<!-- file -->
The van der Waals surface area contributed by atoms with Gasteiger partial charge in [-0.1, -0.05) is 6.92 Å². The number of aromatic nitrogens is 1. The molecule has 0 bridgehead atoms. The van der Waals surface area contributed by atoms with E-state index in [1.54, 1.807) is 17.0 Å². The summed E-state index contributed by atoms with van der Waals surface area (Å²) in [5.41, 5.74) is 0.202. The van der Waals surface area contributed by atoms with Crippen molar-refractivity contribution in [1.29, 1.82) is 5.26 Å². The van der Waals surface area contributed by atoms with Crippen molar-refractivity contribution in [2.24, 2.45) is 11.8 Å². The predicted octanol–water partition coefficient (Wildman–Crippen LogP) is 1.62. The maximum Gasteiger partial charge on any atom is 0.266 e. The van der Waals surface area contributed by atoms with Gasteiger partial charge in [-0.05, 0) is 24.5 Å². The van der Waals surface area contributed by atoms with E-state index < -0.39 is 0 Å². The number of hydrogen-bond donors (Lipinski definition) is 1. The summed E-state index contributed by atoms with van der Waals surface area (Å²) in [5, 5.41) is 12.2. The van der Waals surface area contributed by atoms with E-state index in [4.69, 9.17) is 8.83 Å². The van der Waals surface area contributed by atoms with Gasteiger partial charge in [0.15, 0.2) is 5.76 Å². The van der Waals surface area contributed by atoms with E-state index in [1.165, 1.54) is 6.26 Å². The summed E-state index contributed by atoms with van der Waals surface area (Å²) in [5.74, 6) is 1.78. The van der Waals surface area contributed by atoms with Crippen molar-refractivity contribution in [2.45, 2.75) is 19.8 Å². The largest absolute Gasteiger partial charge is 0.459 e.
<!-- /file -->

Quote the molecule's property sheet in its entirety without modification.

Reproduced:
The van der Waals surface area contributed by atoms with Gasteiger partial charge in [-0.1, -0.05) is 6.92 Å². The number of aromatic nitrogens is 1. The molecule has 0 bridgehead atoms. The van der Waals surface area contributed by atoms with E-state index in [1.54, 1.807) is 17.0 Å². The summed E-state index contributed by atoms with van der Waals surface area (Å²) in [5.41, 5.74) is 0.202. The van der Waals surface area contributed by atoms with Crippen molar-refractivity contribution in [1.29, 1.82) is 5.26 Å². The van der Waals surface area contributed by atoms with Crippen molar-refractivity contribution in [2.24, 2.45) is 11.8 Å². The predicted octanol–water partition coefficient (Wildman–Crippen LogP) is 1.62. The maximum Gasteiger partial charge on any atom is 0.266 e. The van der Waals surface area contributed by atoms with Gasteiger partial charge in [-0.05, 0) is 24.5 Å². The van der Waals surface area contributed by atoms with E-state index < -0.39 is 0 Å². The number of hydrogen-bond donors (Lipinski definition) is 1. The summed E-state index contributed by atoms with van der Waals surface area (Å²) in [5, 5.41) is 12.2. The van der Waals surface area contributed by atoms with E-state index in [4.69, 9.17) is 8.83 Å². The van der Waals surface area contributed by atoms with Gasteiger partial charge in [0.15, 0.2) is 5.76 Å². The van der Waals surface area contributed by atoms with E-state index in [1.165, 1.54) is 6.26 Å². The summed E-state index contributed by atoms with van der Waals surface area (Å²) in [5.74, 6) is 1.78. The van der Waals surface area contributed by atoms with Crippen molar-refractivity contribution in [2.45, 2.75) is 19.8 Å². The largest absolute Gasteiger partial charge is 0.459 e.